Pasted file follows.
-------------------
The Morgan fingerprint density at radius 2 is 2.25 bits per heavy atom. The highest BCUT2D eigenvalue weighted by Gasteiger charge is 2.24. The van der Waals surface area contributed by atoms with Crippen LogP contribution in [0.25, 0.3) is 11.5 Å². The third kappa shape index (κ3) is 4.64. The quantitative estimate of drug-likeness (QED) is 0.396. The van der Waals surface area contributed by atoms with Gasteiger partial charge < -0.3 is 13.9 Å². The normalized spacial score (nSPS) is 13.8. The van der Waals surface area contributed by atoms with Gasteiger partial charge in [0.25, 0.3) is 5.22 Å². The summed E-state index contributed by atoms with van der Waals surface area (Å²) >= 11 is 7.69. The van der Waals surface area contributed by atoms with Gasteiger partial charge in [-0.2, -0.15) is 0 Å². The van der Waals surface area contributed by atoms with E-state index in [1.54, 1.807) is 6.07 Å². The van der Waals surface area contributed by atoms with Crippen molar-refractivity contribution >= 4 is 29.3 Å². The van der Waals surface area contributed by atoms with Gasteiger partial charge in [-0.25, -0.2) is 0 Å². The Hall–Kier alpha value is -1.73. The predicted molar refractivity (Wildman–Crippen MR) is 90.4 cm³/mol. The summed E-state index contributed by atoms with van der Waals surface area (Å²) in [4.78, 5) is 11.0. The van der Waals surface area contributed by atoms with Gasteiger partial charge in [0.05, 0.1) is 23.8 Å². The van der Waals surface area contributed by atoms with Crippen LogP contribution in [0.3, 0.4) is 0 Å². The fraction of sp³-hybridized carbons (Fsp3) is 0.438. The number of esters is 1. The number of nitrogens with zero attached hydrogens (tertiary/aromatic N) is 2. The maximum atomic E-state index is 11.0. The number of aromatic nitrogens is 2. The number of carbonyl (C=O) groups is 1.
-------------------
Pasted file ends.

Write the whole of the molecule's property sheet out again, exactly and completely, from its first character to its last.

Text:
The Morgan fingerprint density at radius 2 is 2.25 bits per heavy atom. The highest BCUT2D eigenvalue weighted by Gasteiger charge is 2.24. The van der Waals surface area contributed by atoms with Crippen LogP contribution in [0.25, 0.3) is 11.5 Å². The third kappa shape index (κ3) is 4.64. The quantitative estimate of drug-likeness (QED) is 0.396. The van der Waals surface area contributed by atoms with Gasteiger partial charge < -0.3 is 13.9 Å². The normalized spacial score (nSPS) is 13.8. The van der Waals surface area contributed by atoms with Gasteiger partial charge in [0.25, 0.3) is 5.22 Å². The summed E-state index contributed by atoms with van der Waals surface area (Å²) >= 11 is 7.69. The van der Waals surface area contributed by atoms with Gasteiger partial charge in [-0.2, -0.15) is 0 Å². The van der Waals surface area contributed by atoms with E-state index in [1.54, 1.807) is 6.07 Å². The van der Waals surface area contributed by atoms with Crippen molar-refractivity contribution >= 4 is 29.3 Å². The van der Waals surface area contributed by atoms with Gasteiger partial charge in [-0.25, -0.2) is 0 Å². The Hall–Kier alpha value is -1.73. The predicted molar refractivity (Wildman–Crippen MR) is 90.4 cm³/mol. The summed E-state index contributed by atoms with van der Waals surface area (Å²) in [4.78, 5) is 11.0. The van der Waals surface area contributed by atoms with Gasteiger partial charge in [0.05, 0.1) is 23.8 Å². The van der Waals surface area contributed by atoms with Crippen LogP contribution in [0.3, 0.4) is 0 Å². The fraction of sp³-hybridized carbons (Fsp3) is 0.438. The number of esters is 1. The number of nitrogens with zero attached hydrogens (tertiary/aromatic N) is 2. The maximum atomic E-state index is 11.0. The number of aromatic nitrogens is 2. The number of carbonyl (C=O) groups is 1.